The Inbetweeners

The Inbetweeners Poster

The lads head to the big screen in the first inbetweeners film and in the tradition of British sitcoms to do the transition they go abroard, explore romantic interests and have a bit of a lull in the middle as 30 minutes is stretched out to 90. But counter to the tradition it is also pretty good.

For those not familiar it concerns four foul-mouthed school/college mates and is narrated by the most sensible of the gang, Will (Simon Bird) who I saw excellently described by Steve Rose as “like a young David Mitchell trapped in an episode of Ibiza Uncovered”.

The film opens with a nice floating shot of Jay using his Internet machine one-handed and you’re immediately reassured that it’s not going to stray too far from the filthy humour of the TV series and into family territory.

There are some very funny sections – dancing in the bar being a favourite, but also sleeping on an ants nest, poolside antics and vomiting on a boat had me laughing.

Yes, this is a little softer and emotional than the TV series, showing the lads feeling like a gang from Reservoir Dogs with a slo-mo shot of them hitting the strip but then later on having them realise that life might be moving on with Uni round the corner. It also has the expected romantic interests which to be fair are quite effective at shoe-horning emotional responses out of the characters.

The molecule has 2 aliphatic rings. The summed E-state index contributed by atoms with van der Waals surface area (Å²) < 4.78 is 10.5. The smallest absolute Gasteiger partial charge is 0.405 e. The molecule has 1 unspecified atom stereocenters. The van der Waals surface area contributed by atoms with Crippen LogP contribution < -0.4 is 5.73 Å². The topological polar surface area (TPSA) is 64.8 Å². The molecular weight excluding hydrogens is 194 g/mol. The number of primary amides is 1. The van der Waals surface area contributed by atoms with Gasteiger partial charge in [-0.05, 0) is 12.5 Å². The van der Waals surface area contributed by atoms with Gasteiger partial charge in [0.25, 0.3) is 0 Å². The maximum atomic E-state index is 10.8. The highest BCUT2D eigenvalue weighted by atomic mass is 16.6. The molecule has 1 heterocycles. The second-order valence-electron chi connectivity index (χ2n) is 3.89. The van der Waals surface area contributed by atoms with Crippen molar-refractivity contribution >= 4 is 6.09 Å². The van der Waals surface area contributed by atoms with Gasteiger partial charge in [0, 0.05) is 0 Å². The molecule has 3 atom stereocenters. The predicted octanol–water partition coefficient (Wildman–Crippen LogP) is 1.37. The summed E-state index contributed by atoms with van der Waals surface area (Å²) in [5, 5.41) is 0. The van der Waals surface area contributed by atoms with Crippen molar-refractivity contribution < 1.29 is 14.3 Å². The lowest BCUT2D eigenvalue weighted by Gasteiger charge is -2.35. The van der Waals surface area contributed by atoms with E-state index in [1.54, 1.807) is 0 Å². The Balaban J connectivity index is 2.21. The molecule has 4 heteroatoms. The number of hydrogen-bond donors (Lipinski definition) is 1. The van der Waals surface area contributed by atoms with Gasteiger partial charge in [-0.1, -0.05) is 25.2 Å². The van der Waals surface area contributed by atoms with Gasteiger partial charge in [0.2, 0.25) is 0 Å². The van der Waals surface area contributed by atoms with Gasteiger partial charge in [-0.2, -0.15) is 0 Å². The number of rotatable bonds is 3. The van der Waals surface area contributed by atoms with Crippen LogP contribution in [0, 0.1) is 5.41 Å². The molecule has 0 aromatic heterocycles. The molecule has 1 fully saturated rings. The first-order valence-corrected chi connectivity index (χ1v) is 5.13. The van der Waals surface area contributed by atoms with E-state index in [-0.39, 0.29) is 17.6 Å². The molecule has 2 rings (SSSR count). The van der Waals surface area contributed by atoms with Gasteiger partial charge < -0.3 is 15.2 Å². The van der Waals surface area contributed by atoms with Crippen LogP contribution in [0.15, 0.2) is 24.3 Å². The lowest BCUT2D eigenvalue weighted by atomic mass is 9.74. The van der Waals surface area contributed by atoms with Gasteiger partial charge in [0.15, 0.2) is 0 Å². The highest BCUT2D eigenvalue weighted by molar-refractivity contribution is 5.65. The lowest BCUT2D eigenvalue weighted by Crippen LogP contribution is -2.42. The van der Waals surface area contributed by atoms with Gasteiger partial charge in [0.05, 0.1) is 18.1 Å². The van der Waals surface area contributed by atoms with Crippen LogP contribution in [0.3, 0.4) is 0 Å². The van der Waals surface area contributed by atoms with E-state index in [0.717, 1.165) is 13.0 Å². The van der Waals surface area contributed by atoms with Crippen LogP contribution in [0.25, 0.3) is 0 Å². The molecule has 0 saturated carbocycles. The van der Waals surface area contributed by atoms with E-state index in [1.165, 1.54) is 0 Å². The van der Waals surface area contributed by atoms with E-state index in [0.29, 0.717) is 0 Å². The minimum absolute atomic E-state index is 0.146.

It falls oddly flat in places – the scene where local rep James makes a joke about a cat/pussy in a bar is really weird – and it lags a little as we wait for the big event at the end, almost as if we are watching it being made up as it goes along. It’s also sonically sparse. There’s one scene which illustrates this where Simon (Joe Thomas) is jumping off a boat and the film is completely silent as if muted, but then someone speaks. Without there being any background incidental sounds it is very weird and makes the film seem hollow. And the main tune is annoying.

It’s funny and entertaining and a fair stab at making a film out of a sitcom, but I can’t help feeling that as the characters develop they are getting a little too close to comfort now. The series captured the situations, conversations and characters that I experienced when I was at school very well, but now thy’re starting to grow older……

3 on 5

Director: Ben Palmer
Starring: Simon Bird, James Buckley, Blake Harrison, Joe Thomas, Emily Head
UK Release: 17th August 2011


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